Of course, in reality what we might be seeing is mainly a lot of what Simon Bullock, the FOE Campaigner has described as a lot of unhelpful confusion. The Government will try and assuage its backbench anti-wind MPs by saying it will cut off subsidies early whilst at the same time negotiating 'grace periods' for the windfarm developers that will, give or take a load of pointless paperwork allow most of the developers to go ahead as planned. meanwhile Amber Rudd will hope that this satisfies the wind people enough not to make her look daft in the run-up to the Paris Climate talks.

But Amber Rudd has another problem - The Treasury. The Treasury is capping the additions that can be made to electricity bills to support renewable energy - the so-called 'Levy Control Framework' (LCF for those in the trade). Most of the money has already been spent. Ironically the money would go further in terms of developing more renewable energy production if a lot of it was spent on onshore wind rather. But that's politically taboo for the Tories - although, more strangely still,

Any cutbacks in wind incentives will affect Scotland much more than England. The bulk of the windfarms will be built in Scotland, a few in Wales and Northern Ireland, not many at all in England! Yet, incredibly, the Conservatives have just one MP in Scotland out of 59 (56 now being held by the SNP, one by Labour and one Liberal Democrat).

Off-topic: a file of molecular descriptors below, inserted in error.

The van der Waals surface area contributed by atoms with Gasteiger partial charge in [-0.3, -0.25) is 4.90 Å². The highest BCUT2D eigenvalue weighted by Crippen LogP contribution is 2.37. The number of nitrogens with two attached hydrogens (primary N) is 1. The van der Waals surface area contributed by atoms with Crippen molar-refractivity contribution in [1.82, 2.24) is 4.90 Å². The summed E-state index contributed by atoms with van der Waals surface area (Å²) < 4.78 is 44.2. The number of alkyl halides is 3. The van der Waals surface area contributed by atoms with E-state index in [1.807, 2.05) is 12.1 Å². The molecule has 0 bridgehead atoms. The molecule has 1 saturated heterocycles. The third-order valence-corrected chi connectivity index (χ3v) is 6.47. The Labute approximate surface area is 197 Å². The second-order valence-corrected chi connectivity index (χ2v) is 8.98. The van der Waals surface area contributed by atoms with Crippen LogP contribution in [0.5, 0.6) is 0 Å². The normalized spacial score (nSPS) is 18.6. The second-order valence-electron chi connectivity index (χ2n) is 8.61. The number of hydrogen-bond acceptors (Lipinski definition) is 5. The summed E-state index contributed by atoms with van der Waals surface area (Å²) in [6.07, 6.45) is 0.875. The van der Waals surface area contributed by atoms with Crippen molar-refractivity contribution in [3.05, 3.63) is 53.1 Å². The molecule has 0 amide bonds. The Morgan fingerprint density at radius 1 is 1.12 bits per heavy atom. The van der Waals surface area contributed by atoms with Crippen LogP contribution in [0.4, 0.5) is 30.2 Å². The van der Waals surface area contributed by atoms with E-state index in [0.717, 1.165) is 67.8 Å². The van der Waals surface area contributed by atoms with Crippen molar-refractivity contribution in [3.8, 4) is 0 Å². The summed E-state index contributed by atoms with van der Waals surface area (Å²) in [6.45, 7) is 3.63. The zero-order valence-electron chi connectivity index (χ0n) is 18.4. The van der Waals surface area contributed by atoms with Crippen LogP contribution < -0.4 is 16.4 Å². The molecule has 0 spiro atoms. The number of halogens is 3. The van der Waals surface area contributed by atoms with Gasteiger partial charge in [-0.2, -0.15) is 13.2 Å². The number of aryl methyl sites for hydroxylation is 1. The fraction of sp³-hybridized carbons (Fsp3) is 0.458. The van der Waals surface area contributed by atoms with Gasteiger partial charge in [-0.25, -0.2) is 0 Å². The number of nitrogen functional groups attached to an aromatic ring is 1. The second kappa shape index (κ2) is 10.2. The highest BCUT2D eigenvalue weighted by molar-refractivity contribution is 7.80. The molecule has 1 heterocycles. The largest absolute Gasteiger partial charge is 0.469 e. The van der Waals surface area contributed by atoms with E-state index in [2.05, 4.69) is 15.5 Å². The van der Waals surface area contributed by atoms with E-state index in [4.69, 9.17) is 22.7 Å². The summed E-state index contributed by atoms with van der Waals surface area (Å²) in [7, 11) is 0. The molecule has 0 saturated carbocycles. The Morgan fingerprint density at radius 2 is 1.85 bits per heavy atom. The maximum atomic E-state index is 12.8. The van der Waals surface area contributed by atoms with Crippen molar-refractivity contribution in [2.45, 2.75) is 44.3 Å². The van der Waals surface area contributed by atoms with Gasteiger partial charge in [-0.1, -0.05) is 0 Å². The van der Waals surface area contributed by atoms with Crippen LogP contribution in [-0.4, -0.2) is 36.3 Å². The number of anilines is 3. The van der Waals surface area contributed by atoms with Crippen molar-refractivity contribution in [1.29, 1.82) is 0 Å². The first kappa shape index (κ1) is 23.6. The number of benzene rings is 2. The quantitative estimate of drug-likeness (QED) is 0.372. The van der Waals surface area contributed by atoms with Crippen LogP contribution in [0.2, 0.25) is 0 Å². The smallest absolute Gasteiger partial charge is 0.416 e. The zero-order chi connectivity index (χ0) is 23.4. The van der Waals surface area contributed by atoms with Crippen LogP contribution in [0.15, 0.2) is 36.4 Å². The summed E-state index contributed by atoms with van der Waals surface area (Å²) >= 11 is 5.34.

But then, in terms of manifesto commitments, the Scottish Tories are even more viscerally anti-wind than what was said in the main Conservative manifesto! Of course, they have just one seat in Westminster compared with a total of the other 58 Scottish MPs who do not want the cut in onshore wind incentives. Fergus Ewing, the Scottish Energy Minister has complained that they are being 'frozen out' of decisions about the wind incentive - they do not want the cut of course, but then their opinions, as the constituted Scottish Government, appear to count for rather less than the opinion of the Scottish Tories (as represented by just one Conservative MP in Scotland)! See http://www.bbc.co.uk/news/uk-scotland-scotland-politics-33001263

See also (by me): "The only way to meet green energy targets is to hand some power back to Scotland" 

Monday, 1 June 2015

Urgent! Write now to your MP to urge them to stop the Government's windfarm massacre!